3 Prosthodontics Options For A Cracked Canine ToothShare
The canine teeth are the sharp fang-like teeth in the front of your mouth that play an important role in holding the food while your front teeth bite down. A cracked canine tooth can cause you chewing difficulties and self-esteem issues since the tooth is so clearly visible in your mouth when you speak or smile. There are a few prosthodontics that your dentist can potentially use to cover the crack.
Prosthodontics are simply dental techniques used to change the look of a tooth for the better. Here are a few of the potential helpers available from your dentist's office.
Dental Resin Bonds
Bonds are made out of a resin material that starts off malleable so that the dentist can mold the new look for your tooth. The resin is molded directly onto your canine until the crack is covered and the desired shape is created. The dentist finishes by hardening the resin into place using a dental light. The bond procedure is done in one appointment and comes with a lower price tag than some other treatment options.
Resin does have some downsides, too. The material is more vulnerable to damage than porcelain or metal so you will need to exercise some caution when chewing hard foods. Try to keep the hard food away from the bonded canine. Staining foods should also be avoided since resin stains like natural teeth but doesn't whiten like natural teeth. A stained bond will need replacing.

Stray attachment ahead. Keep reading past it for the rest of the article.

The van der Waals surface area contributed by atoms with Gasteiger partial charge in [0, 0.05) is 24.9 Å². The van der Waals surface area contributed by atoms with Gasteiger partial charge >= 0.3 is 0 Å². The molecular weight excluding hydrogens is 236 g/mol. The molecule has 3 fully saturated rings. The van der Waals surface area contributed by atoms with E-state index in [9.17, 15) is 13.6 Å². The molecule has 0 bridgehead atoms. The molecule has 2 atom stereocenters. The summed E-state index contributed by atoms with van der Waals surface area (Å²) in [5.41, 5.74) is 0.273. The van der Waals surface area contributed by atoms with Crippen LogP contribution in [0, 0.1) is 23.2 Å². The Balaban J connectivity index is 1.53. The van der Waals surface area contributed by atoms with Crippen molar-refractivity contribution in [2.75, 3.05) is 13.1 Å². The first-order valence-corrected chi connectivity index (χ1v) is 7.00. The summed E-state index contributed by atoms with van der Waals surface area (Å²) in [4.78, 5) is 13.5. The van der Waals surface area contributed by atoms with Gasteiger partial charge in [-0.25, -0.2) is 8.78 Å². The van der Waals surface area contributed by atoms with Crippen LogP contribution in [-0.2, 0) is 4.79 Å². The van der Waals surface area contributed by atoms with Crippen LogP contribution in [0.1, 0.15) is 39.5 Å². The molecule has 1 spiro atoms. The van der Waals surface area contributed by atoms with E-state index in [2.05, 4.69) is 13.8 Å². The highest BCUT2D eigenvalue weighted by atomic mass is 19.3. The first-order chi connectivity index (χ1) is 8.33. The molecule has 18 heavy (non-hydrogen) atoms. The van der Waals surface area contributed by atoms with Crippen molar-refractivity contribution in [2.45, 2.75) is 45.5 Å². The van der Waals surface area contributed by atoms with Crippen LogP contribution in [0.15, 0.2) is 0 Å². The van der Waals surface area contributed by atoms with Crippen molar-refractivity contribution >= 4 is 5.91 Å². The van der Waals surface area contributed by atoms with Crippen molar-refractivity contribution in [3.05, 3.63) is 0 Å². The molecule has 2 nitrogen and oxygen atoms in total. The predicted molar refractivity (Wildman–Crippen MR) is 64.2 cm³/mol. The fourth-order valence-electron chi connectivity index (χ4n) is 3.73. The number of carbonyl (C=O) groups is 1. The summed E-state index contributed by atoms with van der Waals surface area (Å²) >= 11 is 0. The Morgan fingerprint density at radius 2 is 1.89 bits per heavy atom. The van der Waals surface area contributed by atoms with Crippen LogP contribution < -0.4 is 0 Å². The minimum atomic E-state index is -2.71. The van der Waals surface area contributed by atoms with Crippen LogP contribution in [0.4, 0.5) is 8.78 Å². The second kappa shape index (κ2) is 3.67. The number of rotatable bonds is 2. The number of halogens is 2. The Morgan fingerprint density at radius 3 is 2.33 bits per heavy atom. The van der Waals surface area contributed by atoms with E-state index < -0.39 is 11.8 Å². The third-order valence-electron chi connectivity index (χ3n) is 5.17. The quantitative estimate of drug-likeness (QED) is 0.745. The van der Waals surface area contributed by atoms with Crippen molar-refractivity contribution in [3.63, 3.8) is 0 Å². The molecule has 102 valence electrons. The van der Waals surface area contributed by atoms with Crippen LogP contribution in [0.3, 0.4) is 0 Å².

Porcelain veneers cover the front of the canine like a bond but don't mold directly onto the tooth. The veneer is created from a mold of your canine then crafted in a lab. Your dentist will lightly sand down the surface of the canine to help the bonding cement adhere to the tooth's surface. The veneer is then pressed into place over the bonding cement, which quickly dries and adheres the veneer in place.
The porcelain is stronger than resin though it's still a wise idea not to bite down on an extremely hard food like an apple with any type of prosthodontics. Porcelain is more stain resistant than resin so there's a lessened chance of staining that would cause the need for replacing the veneer.
A dental crown, unlike the bond and veneer, covers the entire canine so is best when the crack has caused significant structural damage to the tooth. Porcelain and metal-backed porcelain crowns are available with the latter having a stronger foundation to protect against bite damage. The dentist will need to shave down the canine a decent amount to accommodate the girth of the dental crown, but that isn't a huge problem since the crown will form the new exterior of the tooth anyway.
For more information, visit websites like http://www.pikedentistry.com.